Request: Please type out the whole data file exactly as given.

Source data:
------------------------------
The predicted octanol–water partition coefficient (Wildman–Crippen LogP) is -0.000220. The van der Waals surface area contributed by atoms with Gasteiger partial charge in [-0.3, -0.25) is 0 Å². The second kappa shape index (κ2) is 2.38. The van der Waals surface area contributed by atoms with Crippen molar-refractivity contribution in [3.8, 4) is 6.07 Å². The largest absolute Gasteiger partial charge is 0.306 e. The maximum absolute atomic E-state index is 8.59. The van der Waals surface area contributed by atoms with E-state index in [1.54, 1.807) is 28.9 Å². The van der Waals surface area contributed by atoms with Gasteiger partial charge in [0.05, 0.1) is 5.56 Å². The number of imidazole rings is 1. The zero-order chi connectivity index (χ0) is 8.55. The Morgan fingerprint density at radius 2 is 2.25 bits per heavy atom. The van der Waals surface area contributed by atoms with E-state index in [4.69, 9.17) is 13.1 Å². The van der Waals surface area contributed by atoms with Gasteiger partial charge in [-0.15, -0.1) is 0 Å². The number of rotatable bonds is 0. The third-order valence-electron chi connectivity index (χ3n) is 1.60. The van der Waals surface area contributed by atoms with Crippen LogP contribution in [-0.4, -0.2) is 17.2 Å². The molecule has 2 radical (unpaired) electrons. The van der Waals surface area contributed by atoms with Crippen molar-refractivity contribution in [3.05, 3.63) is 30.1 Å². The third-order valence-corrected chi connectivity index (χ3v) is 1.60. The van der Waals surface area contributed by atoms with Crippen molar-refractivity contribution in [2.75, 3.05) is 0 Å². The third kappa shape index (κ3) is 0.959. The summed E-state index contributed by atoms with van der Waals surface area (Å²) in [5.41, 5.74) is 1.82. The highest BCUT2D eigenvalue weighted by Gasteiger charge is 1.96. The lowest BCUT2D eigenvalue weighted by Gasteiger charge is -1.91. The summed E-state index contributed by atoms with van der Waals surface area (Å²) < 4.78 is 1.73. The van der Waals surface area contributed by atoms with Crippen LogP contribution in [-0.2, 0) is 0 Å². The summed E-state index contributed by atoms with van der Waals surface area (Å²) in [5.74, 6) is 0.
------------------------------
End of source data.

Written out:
The predicted octanol–water partition coefficient (Wildman–Crippen LogP) is -0.000220. The van der Waals surface area contributed by atoms with Gasteiger partial charge in [-0.3, -0.25) is 0 Å². The second kappa shape index (κ2) is 2.38. The van der Waals surface area contributed by atoms with Crippen molar-refractivity contribution in [3.8, 4) is 6.07 Å². The largest absolute Gasteiger partial charge is 0.306 e. The maximum absolute atomic E-state index is 8.59. The van der Waals surface area contributed by atoms with E-state index in [1.54, 1.807) is 28.9 Å². The van der Waals surface area contributed by atoms with Gasteiger partial charge in [0.05, 0.1) is 5.56 Å². The number of imidazole rings is 1. The zero-order chi connectivity index (χ0) is 8.55. The Morgan fingerprint density at radius 2 is 2.25 bits per heavy atom. The van der Waals surface area contributed by atoms with E-state index in [4.69, 9.17) is 13.1 Å². The van der Waals surface area contributed by atoms with Gasteiger partial charge in [-0.15, -0.1) is 0 Å². The number of rotatable bonds is 0. The third-order valence-electron chi connectivity index (χ3n) is 1.60. The van der Waals surface area contributed by atoms with Crippen LogP contribution in [-0.4, -0.2) is 17.2 Å². The molecule has 2 radical (unpaired) electrons. The van der Waals surface area contributed by atoms with Crippen molar-refractivity contribution in [3.05, 3.63) is 30.1 Å². The third-order valence-corrected chi connectivity index (χ3v) is 1.60. The van der Waals surface area contributed by atoms with Crippen molar-refractivity contribution in [2.75, 3.05) is 0 Å². The third kappa shape index (κ3) is 0.959. The summed E-state index contributed by atoms with van der Waals surface area (Å²) in [5.41, 5.74) is 1.82. The highest BCUT2D eigenvalue weighted by Gasteiger charge is 1.96. The lowest BCUT2D eigenvalue weighted by Gasteiger charge is -1.91. The summed E-state index contributed by atoms with van der Waals surface area (Å²) < 4.78 is 1.73. The van der Waals surface area contributed by atoms with Crippen LogP contribution in [-0.2, 0) is 0 Å². The summed E-state index contributed by atoms with van der Waals surface area (Å²) in [5.74, 6) is 0.